The study, co-authored by Frank Lin, MD, a PET/CT fellow at Stanford, found that dual-tracer imaging could be performed successfully by administering the second tracer a short time after the initial tracer injection, or as a cocktail of F-18 FDG/F-18 NaF.
"Cocktail tracer imaging with F-18 FDG and F-18 NaF can increase the sensitivity of PET/CT done with either agent alone, with the convenience of doing a single study," Lin added. "For added clinical flexibility, the study also shows that scans can first be done with FDG, with NaF given subsequently, if there are equivocal osseous lesions upon initial review of the images."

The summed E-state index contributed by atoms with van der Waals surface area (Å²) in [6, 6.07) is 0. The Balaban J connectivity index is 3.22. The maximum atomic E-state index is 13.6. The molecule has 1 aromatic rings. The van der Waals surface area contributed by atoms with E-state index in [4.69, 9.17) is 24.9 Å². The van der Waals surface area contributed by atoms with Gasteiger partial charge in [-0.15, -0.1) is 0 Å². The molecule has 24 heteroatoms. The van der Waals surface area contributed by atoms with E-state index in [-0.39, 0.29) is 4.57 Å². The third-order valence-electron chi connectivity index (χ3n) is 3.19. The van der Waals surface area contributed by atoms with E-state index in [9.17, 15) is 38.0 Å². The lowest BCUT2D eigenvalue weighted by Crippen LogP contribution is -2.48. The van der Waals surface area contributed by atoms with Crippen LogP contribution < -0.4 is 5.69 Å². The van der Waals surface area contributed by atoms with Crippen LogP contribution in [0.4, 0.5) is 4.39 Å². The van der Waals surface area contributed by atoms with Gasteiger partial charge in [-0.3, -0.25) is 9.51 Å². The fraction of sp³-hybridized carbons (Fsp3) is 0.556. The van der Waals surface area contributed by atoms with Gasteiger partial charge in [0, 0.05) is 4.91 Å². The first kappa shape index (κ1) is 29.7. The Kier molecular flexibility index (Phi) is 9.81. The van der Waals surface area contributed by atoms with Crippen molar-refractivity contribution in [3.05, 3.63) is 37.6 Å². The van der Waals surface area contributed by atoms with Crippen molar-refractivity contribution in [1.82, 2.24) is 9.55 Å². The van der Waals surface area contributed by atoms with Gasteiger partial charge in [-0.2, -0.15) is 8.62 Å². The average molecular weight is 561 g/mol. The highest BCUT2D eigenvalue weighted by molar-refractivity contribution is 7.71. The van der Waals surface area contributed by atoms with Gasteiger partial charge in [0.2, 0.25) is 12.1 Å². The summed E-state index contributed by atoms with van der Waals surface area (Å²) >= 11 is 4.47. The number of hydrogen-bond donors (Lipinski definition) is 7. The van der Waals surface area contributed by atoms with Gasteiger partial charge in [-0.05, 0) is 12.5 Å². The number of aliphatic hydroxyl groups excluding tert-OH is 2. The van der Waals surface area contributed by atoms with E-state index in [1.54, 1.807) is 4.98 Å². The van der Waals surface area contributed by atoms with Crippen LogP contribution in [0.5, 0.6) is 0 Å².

The prospective study enrolled 40 patients with a known history of cancer; they received both a conventional PET/CT scan (15 mCi of F-18 FDG) and a dual-tracer study (15 mCi of F-18 FDG and 5 mCi of F-18 NaF). Of the 40 patients, 29 patients received simultaneous tracer injections, while 11 of 40 patients received F-18 NaF a few hours after the initial FDG dose.
Of the 40 pairs of scans, nine results were scintigraphically negative and one result was excluded due to a technical question regarding the FDG injection in the dual-tracer study.
Of the remaining scans, eight of the 30 scans showed a greater number of lesions on the dual-tracer study than the scan that used FDG alone. As expected, all of the additionally detected lesions were osseous.